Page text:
At the site of this early camp a hydraulic mine pit, scattered trash, a caved in drift tunnel and one cabin still remain.
The above post was taken from the forthcoming book "Gold Rush Camps and Bottles of Sierra County" available in September at the Downieville Bottle Show

What was Dr. Henleys Tamarack???

Not sure what Tamarack was but it looks like it might have cured the results of too much eye opener..........or bitters. Looks like he was double ending that deal, create a product with lots of alcohol and then come up with a product that brings em back around, so they can start all over again. From an edition of the Wasp July 21, 1888. A clean stomach makes a clear head, was this some sort of vomit inducement? Must not have been a big seller, never seen an embossed one. Any comments?

Monday, July 6, 2009

Dr. Renzs Advertisement 1893 Tooled Top?

This advertisement is from the 1893 Edition of The California Demokrat, a German periodical of the time printed in San Francisco, CAL. Renz must have still been producing the product, although it may have been paper labeled at that point. Listed as being at 315 Commercial Street, San Francisco, probably between Montgomery and Sansome Streets at that time. It also makes mention of Renzs Blackberry Brandy, so maybe he ordered large and then took his sweet time to unload the inventory. The Germans really controlled the wholesale liquor and brewing industries for years, and a whole community within a community existed, enough to support this newspaper which has great ads of other dealers all written and printed in the native tongue. Has anyone seen a tooled top Renzs?

The Shard Table

Pictured above is a table full of "criers" that was on display at a recent get together.
3 Lacour's, a California Clubhouse base, Baker & Cutting pickles, 2 large Rosenbaums, 1 small lettered Renz, 2 Cassin's and shards of other rare western bottles can be seen on the table. Just an awesome display of broken western glass!

Saturday, July 4, 2009

Ya Gotta Love the Name.

Just a fascinating name for a product! Curiosity alone should have helped sell this product! One of three Henley's products marketed in this cylinder shaped container. It is believed to be the third product marketed, behind the famous Dr. Henley's Wild Grape Root IXL Bitters first brought to the market in 1868, followed by the OK Bitters, which was a spiced wine bitters product marketed in late 1871, followed by this product Dr. Henley's Eye Opener some years later.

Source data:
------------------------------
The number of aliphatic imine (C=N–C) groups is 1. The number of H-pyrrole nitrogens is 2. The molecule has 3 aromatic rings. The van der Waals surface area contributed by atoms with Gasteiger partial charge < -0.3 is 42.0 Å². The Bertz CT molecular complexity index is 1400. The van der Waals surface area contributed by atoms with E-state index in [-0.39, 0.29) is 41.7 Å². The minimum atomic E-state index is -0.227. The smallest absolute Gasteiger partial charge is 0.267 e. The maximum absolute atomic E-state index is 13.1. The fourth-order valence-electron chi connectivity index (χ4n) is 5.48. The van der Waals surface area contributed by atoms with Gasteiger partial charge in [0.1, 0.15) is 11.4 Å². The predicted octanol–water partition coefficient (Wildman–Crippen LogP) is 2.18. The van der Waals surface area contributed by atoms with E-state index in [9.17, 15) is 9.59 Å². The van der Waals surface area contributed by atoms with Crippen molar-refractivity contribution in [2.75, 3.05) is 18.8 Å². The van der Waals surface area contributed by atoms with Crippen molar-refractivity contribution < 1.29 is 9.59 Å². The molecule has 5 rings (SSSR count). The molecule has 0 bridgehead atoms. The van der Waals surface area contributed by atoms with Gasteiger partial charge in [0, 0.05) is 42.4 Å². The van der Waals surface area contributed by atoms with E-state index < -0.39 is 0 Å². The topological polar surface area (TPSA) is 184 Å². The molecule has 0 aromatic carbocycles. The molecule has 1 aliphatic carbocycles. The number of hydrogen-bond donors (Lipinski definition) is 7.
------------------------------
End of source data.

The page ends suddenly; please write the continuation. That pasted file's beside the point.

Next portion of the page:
With a product name like this, one would think that the base vehicle ingredient used would be stronger than the wines, brandies, rum or wheat whiskies that were being used in other bitters type products.

Louis Gross & Co was the sole proprietor in San Francisco for Henley's Wild Grape Root Bitters in 1868, Henry Epstein & Co were the sole proprietors in S.F. when the OK Bitters was marketed. Most likely Isador Landsberger was promoting the Henley products when the Eye Opener was brought to market.

These bottles come in some beautiful colors, some examples in current collections are yellow-olive, light green and blue-aqua as seen here. Approximately 10 or so examples are in western collections.

Friday, July 3, 2009

Close, but no cigar.

Oh well, that's how bottle digging goes sometimes. Todays attempt showed possibles, but feeble results in the end. We did dig a bunch of bottles, just nothing to write home about. A few SF jakes, a couple Farrells, a nice six sided cathedral sauce, piles of the usual throw back blacks, star based unembossed fifths and sixths, inks, etc, etc. Criers were cobalt and green sodas, a shoulder crown Martin fifth, and a super colored Hostie. The major criers were two crackerjacked Lacour's. Why are the "goodies" always thrashed? Yeah, the open pontilled Richardson's came out whole, but that's barely a keeper. I guess there's always tomorrow. One thing we did get to dig were tons of monster hunks of granite.

Wednesday, July 1, 2009

Western Beauty!

Here is my favorite color in western glass. In a natural light setting with overcast skies behind; this vibrant yellow-green is simply stunning. Pictured left to right are a CUNDURANGO, E. G. LYONS & DR. RENZ's.